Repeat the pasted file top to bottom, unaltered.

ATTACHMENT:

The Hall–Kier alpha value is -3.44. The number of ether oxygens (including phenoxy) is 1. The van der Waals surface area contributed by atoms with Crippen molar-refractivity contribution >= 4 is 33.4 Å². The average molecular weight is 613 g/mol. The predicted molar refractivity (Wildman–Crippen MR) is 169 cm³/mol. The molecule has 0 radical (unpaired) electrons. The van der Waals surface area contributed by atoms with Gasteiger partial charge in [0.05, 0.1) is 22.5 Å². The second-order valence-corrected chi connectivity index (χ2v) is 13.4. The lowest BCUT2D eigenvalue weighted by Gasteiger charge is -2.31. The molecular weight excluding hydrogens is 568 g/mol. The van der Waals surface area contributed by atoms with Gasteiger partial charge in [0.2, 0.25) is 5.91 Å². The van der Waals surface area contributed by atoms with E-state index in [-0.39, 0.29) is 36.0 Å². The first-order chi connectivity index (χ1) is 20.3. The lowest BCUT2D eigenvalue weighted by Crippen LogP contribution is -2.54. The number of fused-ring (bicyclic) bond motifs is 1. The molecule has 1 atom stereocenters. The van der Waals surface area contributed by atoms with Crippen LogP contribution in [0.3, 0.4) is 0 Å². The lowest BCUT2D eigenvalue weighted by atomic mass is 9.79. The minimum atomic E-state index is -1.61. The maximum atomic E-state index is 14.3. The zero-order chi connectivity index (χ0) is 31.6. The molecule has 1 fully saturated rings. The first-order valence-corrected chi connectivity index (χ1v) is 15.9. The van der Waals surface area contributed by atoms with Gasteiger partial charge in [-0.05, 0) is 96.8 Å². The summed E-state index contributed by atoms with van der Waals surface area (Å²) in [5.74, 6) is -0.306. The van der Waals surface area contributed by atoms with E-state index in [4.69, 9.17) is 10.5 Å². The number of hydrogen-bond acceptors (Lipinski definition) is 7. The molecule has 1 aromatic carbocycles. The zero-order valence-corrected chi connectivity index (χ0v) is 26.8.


The Hall–Kier alpha value is -3.44. The number of ether oxygens (including phenoxy) is 1. The van der Waals surface area contributed by atoms with Crippen molar-refractivity contribution >= 4 is 33.4 Å². The average molecular weight is 613 g/mol. The predicted molar refractivity (Wildman–Crippen MR) is 169 cm³/mol. The molecule has 0 radical (unpaired) electrons. The van der Waals surface area contributed by atoms with Gasteiger partial charge in [0.05, 0.1) is 22.5 Å². The second-order valence-corrected chi connectivity index (χ2v) is 13.4. The lowest BCUT2D eigenvalue weighted by Gasteiger charge is -2.31. The molecular weight excluding hydrogens is 568 g/mol. The van der Waals surface area contributed by atoms with Gasteiger partial charge in [0.2, 0.25) is 5.91 Å². The van der Waals surface area contributed by atoms with E-state index in [-0.39, 0.29) is 36.0 Å². The first-order chi connectivity index (χ1) is 20.3. The lowest BCUT2D eigenvalue weighted by Crippen LogP contribution is -2.54. The number of fused-ring (bicyclic) bond motifs is 1. The molecule has 1 atom stereocenters. The van der Waals surface area contributed by atoms with Crippen LogP contribution in [0.3, 0.4) is 0 Å². The lowest BCUT2D eigenvalue weighted by atomic mass is 9.79. The minimum atomic E-state index is -1.61. The maximum atomic E-state index is 14.3. The zero-order chi connectivity index (χ0) is 31.6. The molecule has 1 fully saturated rings. The first-order valence-corrected chi connectivity index (χ1v) is 15.9. The van der Waals surface area contributed by atoms with Gasteiger partial charge in [-0.05, 0) is 96.8 Å². The summed E-state index contributed by atoms with van der Waals surface area (Å²) in [5.74, 6) is -0.306. The van der Waals surface area contributed by atoms with E-state index in [4.69, 9.17) is 10.5 Å². The number of hydrogen-bond acceptors (Lipinski definition) is 7. The molecule has 1 aromatic carbocycles. The zero-order valence-corrected chi connectivity index (χ0v) is 26.8.